The Great Synagogue is full of symbolism. A guided tour is the best way to understand it, as much may go over your head!
Budapest’s Great Synagogue is the largest synagogue in Europe, capable of seating 3,000 people, and is the heart of Hungary’s once much more populous Jewish community. It is also the centre of Neolog Judaism, a conservative part of the Jewish faith.
It was built in five years from 1854 in the Moorish Revival style, but also features Byzantine, Romantic and Gothic elements, reflecting the great range of the Jewish diaspora. Inside, there is a beautiful rose window standing over the main entrance and an extraordinary organ which dates back to 1902. It is also contains the Hungarian Jewish Museum which includes 3rd century Jewish headstones from Roman Pannonia, along side a wealth of ritualistic silver.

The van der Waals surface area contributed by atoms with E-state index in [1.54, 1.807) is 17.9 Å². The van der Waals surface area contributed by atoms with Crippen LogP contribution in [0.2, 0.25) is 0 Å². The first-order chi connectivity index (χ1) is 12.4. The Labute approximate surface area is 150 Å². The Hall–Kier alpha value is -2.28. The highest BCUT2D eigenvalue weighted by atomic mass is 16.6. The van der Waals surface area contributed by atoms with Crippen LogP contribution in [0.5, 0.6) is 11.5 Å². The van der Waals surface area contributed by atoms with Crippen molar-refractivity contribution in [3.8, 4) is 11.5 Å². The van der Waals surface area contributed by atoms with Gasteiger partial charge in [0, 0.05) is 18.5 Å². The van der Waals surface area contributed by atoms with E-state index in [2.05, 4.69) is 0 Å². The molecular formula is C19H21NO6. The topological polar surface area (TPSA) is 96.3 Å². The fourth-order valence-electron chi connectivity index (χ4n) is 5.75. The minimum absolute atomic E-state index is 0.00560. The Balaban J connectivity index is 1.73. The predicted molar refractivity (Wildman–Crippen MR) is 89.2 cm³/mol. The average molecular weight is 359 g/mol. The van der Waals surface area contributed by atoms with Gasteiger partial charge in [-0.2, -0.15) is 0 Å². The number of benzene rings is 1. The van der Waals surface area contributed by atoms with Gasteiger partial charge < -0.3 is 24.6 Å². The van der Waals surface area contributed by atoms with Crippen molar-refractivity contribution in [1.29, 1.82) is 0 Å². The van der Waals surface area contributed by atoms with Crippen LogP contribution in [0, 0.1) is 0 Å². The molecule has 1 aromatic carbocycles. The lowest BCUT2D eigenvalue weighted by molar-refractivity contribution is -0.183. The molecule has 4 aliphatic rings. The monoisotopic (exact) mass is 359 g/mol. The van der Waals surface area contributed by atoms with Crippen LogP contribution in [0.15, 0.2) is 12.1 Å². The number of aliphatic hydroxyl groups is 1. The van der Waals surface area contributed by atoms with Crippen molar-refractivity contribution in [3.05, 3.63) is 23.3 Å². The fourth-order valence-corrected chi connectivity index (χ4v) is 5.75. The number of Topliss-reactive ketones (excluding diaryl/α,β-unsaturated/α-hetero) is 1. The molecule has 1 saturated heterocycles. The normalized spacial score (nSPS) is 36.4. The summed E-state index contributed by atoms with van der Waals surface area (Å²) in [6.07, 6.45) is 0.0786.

Battered, but not broken
The Great Synagogue has been in the wars: it was bombed by pro-Nazi Hungarians in 1939, used as a radio base and stable by the Germans during World War II, suffered huge damage during the Siege of Budapest, and only started to be used again as a place of worship during the Communist era by the then greatly diminished Jewish community. Its restoration was only completed in 1998.
The Great Synagogue was part of the Jewish Ghetto during World War II. On the synagogue’s north side there is a Holocaust memorial which looks over the mass graves of those murdered by the Nazis. Over 2,000 of the Jews confined to the Ghetto died of starvation and cold during the winter or 1944-45 and are buried here — which was atypical, as cemeteries are not usually found near synagogues. There is also a metal ‘tree of life’, designed by Imre Varga in 1991, on whose leaves you will find the names of some of the many thousands of victims. It is a beautiful tribute.
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